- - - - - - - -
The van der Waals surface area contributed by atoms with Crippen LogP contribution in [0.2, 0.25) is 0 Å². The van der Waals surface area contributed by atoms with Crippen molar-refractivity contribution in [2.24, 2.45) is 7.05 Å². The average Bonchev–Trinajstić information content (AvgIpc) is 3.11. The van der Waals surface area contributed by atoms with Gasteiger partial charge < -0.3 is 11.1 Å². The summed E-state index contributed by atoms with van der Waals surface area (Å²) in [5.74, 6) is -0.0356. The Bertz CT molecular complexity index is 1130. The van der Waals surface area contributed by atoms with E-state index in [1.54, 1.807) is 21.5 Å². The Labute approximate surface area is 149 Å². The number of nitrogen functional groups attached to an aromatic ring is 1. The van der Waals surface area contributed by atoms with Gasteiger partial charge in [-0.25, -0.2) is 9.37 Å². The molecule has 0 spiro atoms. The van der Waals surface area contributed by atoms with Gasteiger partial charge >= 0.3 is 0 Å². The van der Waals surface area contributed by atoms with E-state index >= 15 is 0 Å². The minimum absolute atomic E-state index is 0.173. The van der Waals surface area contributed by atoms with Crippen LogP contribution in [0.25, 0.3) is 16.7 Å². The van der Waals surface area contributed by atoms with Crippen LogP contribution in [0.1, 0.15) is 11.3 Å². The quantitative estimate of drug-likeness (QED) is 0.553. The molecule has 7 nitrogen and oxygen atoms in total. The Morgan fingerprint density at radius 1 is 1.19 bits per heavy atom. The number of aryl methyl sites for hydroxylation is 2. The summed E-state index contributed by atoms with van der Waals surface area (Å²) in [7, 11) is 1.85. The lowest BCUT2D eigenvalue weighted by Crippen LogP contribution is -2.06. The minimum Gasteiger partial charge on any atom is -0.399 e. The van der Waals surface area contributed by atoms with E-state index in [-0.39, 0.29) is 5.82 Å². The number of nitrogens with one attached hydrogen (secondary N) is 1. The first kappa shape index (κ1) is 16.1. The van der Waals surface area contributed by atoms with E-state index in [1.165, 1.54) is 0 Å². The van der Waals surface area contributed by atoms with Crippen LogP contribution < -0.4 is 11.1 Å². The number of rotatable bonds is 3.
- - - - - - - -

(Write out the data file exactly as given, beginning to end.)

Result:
The van der Waals surface area contributed by atoms with Crippen LogP contribution in [0.2, 0.25) is 0 Å². The van der Waals surface area contributed by atoms with Crippen molar-refractivity contribution in [2.24, 2.45) is 7.05 Å². The average Bonchev–Trinajstić information content (AvgIpc) is 3.11. The van der Waals surface area contributed by atoms with Gasteiger partial charge < -0.3 is 11.1 Å². The summed E-state index contributed by atoms with van der Waals surface area (Å²) in [5.74, 6) is -0.0356. The Bertz CT molecular complexity index is 1130. The van der Waals surface area contributed by atoms with E-state index in [1.54, 1.807) is 21.5 Å². The Labute approximate surface area is 149 Å². The number of nitrogen functional groups attached to an aromatic ring is 1. The van der Waals surface area contributed by atoms with Gasteiger partial charge in [-0.25, -0.2) is 9.37 Å². The molecule has 0 spiro atoms. The van der Waals surface area contributed by atoms with Gasteiger partial charge >= 0.3 is 0 Å². The van der Waals surface area contributed by atoms with E-state index >= 15 is 0 Å². The minimum absolute atomic E-state index is 0.173. The van der Waals surface area contributed by atoms with Crippen LogP contribution in [0.25, 0.3) is 16.7 Å². The van der Waals surface area contributed by atoms with Crippen LogP contribution in [0.1, 0.15) is 11.3 Å². The quantitative estimate of drug-likeness (QED) is 0.553. The molecule has 7 nitrogen and oxygen atoms in total. The Morgan fingerprint density at radius 1 is 1.19 bits per heavy atom. The number of aryl methyl sites for hydroxylation is 2. The summed E-state index contributed by atoms with van der Waals surface area (Å²) in [7, 11) is 1.85. The lowest BCUT2D eigenvalue weighted by Crippen LogP contribution is -2.06. The minimum Gasteiger partial charge on any atom is -0.399 e. The van der Waals surface area contributed by atoms with E-state index in [-0.39, 0.29) is 5.82 Å². The number of nitrogens with one attached hydrogen (secondary N) is 1. The first kappa shape index (κ1) is 16.1. The van der Waals surface area contributed by atoms with E-state index in [1.165, 1.54) is 0 Å². The van der Waals surface area contributed by atoms with Crippen LogP contribution < -0.4 is 11.1 Å². The number of rotatable bonds is 3.